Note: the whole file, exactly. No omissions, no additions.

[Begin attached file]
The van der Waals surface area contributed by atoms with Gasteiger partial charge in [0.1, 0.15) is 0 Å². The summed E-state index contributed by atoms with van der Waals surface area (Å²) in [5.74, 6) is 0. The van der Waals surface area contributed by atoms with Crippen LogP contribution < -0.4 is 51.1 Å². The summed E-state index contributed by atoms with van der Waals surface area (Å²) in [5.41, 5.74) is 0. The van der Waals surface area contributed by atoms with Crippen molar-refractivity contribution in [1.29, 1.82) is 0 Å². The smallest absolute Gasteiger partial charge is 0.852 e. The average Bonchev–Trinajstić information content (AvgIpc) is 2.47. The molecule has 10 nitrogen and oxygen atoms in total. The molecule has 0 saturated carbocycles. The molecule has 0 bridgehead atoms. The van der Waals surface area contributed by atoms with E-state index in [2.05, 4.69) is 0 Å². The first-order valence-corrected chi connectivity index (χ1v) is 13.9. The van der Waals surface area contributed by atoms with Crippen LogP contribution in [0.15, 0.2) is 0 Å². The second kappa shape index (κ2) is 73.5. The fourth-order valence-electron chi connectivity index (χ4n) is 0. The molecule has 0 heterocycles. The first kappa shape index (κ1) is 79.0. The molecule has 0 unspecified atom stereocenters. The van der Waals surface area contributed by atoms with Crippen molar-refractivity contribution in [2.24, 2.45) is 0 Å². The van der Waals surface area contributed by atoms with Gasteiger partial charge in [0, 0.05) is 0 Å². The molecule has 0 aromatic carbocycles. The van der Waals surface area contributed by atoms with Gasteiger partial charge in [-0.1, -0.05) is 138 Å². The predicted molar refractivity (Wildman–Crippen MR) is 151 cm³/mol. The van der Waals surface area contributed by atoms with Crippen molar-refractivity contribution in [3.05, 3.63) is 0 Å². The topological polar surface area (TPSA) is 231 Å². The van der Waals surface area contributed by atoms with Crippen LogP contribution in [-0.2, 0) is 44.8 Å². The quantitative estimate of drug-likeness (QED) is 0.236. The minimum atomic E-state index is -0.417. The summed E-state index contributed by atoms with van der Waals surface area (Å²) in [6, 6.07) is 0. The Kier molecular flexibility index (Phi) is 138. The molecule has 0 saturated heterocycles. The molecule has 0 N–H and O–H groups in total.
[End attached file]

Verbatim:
The van der Waals surface area contributed by atoms with Gasteiger partial charge in [0.1, 0.15) is 0 Å². The summed E-state index contributed by atoms with van der Waals surface area (Å²) in [5.74, 6) is 0. The van der Waals surface area contributed by atoms with Crippen LogP contribution < -0.4 is 51.1 Å². The summed E-state index contributed by atoms with van der Waals surface area (Å²) in [5.41, 5.74) is 0. The van der Waals surface area contributed by atoms with Crippen molar-refractivity contribution in [1.29, 1.82) is 0 Å². The smallest absolute Gasteiger partial charge is 0.852 e. The average Bonchev–Trinajstić information content (AvgIpc) is 2.47. The molecule has 10 nitrogen and oxygen atoms in total. The molecule has 0 saturated carbocycles. The molecule has 0 bridgehead atoms. The van der Waals surface area contributed by atoms with E-state index in [2.05, 4.69) is 0 Å². The first-order valence-corrected chi connectivity index (χ1v) is 13.9. The van der Waals surface area contributed by atoms with Crippen LogP contribution in [0.15, 0.2) is 0 Å². The second kappa shape index (κ2) is 73.5. The fourth-order valence-electron chi connectivity index (χ4n) is 0. The molecule has 0 heterocycles. The first kappa shape index (κ1) is 79.0. The molecule has 0 unspecified atom stereocenters. The van der Waals surface area contributed by atoms with Crippen molar-refractivity contribution in [2.24, 2.45) is 0 Å². The van der Waals surface area contributed by atoms with Gasteiger partial charge in [0, 0.05) is 0 Å². The molecule has 0 aromatic carbocycles. The van der Waals surface area contributed by atoms with Gasteiger partial charge in [-0.1, -0.05) is 138 Å². The predicted molar refractivity (Wildman–Crippen MR) is 151 cm³/mol. The van der Waals surface area contributed by atoms with Crippen molar-refractivity contribution in [3.05, 3.63) is 0 Å². The topological polar surface area (TPSA) is 231 Å². The van der Waals surface area contributed by atoms with Crippen LogP contribution in [-0.2, 0) is 44.8 Å². The quantitative estimate of drug-likeness (QED) is 0.236. The minimum atomic E-state index is -0.417. The summed E-state index contributed by atoms with van der Waals surface area (Å²) in [6, 6.07) is 0. The Kier molecular flexibility index (Phi) is 138. The molecule has 0 saturated heterocycles. The molecule has 0 N–H and O–H groups in total.